We want to know who is in charge and what is going to happen when those individuals that are in charge of increasing academic outcomes for…children don’t do it.

On October 7, Torres Ray sent a follow up email to Goar.  Members of the EL Task Force and the Minneapolis school board were copied on the message, which continues to seek clarification on where the Multilingual Department is headed:

Dear Superintendent Goar,

Thank you again for your time during the ELL Taskforce meeting last Friday. I wanted to follow up on the possibility for a meeting to review the outcomes for ELL students that go beyond the 5 million plan. This is an important conversation that we need to have in order to discuss the future of the Multilingual Department and most importantly the future of our ELL Children. Please let us know when you would like to meet so that we can prepare the community and submit questions prior to the meeting.

Thank you in advance and I look forward to hearing from you.

Warm regards,

Patricia

Senator Patricia Torres Ray

State & Local Government Committee

Capitol Building

A few weeks later, on October 26, it was announced to Multilingual Department staff that Hilleren was gone, to be replaced by Bruggeman.

Stay tuned: Testimony from teachers and others familiar with how the EL Department has operated under Hilleren

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Teach for America Makes a Play for Suburban Minneapolis School Board Seats

November 2, 2015

Interesting.

Image result for arthur rock

Has Arthur Rock ever been to Richfield?

That’s one word to describe the campaign finance report for Teach for America–Twin Cities employee Crystal Brakke. Brakke is one of nine candidates gunning for three open seats on the Richfield, Minnesota school board, and if she wins, she will have heavy hitters like venture capitalist and TFA board member Arthur Rock to thank. 

The last time Minnesotans heard from Rock, it was 2014, when the California billionaire threw his monetary weight into the Minneapolis school board race. In that race, Rock gave $90,000 to the so-called “Minneapolis Progressive Education Fund,” which was headed up by Brakke’s fellow TFA alum, Daniel Sellers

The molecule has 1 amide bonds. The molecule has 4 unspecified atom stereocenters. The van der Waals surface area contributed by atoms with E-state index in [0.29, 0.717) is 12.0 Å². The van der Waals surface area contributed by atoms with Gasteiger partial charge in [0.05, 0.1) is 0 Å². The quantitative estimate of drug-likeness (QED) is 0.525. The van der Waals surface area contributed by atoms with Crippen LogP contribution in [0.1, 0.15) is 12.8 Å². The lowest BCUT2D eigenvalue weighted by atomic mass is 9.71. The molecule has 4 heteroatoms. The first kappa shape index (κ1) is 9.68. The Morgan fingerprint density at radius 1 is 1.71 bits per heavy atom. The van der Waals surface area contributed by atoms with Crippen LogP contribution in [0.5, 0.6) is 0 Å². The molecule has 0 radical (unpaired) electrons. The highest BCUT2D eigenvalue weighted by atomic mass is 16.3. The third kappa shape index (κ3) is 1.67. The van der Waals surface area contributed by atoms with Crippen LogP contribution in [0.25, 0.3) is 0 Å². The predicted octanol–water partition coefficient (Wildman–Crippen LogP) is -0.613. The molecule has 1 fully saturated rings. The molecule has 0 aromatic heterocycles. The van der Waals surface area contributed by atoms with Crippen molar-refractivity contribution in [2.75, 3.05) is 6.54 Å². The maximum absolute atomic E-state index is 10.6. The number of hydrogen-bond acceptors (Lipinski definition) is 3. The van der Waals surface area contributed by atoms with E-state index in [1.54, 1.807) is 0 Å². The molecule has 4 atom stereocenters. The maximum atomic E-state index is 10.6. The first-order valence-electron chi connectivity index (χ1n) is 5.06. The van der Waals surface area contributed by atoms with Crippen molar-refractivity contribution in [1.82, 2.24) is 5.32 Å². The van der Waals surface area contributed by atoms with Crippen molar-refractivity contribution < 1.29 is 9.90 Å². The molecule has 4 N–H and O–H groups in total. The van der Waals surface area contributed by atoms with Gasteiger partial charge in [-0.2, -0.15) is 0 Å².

Sellers’ Fund fell under the weight of some bad press, thanks to a bout of very negative ads the Fund spewed out, mostly to attack then-incumbent candidate Rebecca Gagnon. The Fund, along with Rock’s money, was part of a gigantic pot of money–over $250,000–from out-of-state education reform players.

In 2014, the free-flowing money from the likes of Rock, Michael Bloomberg, and charter school champion and Oxycontin heir Jonathan Sackler was not enough to tip Minneapolis’ board into a solidly pro-reform camp. One candidate whose campaign benefited from the money, Don Samuels, won, while the other candidate, Iris Altamirano, did not.

Now, the big money is back, for a very local school board race, and TFA is the tie that binds all of this together.

TFA’s rise as a “political powerhouse” is no secret, nationally, but the group’s investment in a suburban Minneapolis school board race might come as a shock to Richfield residents.

Richfield, with a population just over 36, 000, is an aging first-ring suburb on the southern tip of Minneapolis. The city’s public schools serve just over 4,000 students, and a slight majority of those students are Latino (white students are the other majority group). Over two-thirds of Richfield students qualify for Free and Reduced Lunch status, indicating they are low-income, and over one-third are identified as English Language Learners. And, 17 percent qualify for special ed services. In other words, Richfield is probably the perfect place to push some crisis-fueled “reform” strategies.

For comparison purposes, the suburb just west of Richfield is Edina. Edina serves twice as many students, at just over 8,000, and almost 80 percent of those students are white. Asian students make up 10 percent of Edina’s student population, while just 4 percent are Latinos. The poverty rate for Edina is 8 percent, the number of ELL kids is 4 percent, and 9 percent of the students require special ed services. (Just under 50, 000 people live in Edina.)

Teach for America does not appear to be moving in to Edina.

Instead, in an off-year for Minneapolis, where the next school board election will take place in 2016, Richfield has suddenly become the new showcase for TFA’s political and financial muscle. 

Here’s how TFA is helping Brakke, whose campaign had over $5, 000 on hand as of October 23, 2015:

  • Arthur Rock gave $577.48 to Brakke’s campaign on October 15, 2015, perhaps for a last-minute push.
  • New Yorker Michael Buman also gave Brakke’s campaign just under $580.00 in October. Buman is the Executive Director of Leadership for Educational Equity, or LEE. LEE is TFA’s policy arm, started in 2007 to provide resources and support to TFAers willing and able to run for office. From a 2012 American Prospect article about LEE: “If all goes as planned, LEE could shift control over American education reform to a specific group of spritely college grads-turned-politicians with a very specific politics.”
  • TFA’s “Vice President for Individual Giving,” Jennifer Mayer-Sandoval, from California, gave money. Is that what led TFA associates from Georgia, Indiana, and Washington to also lend their support? 
  • TFA off-shoot Educators for Excellence also appears on the report, as does Alvin Abraham, Executive Director of “KIPP Minnesota” and fellow TFA alum.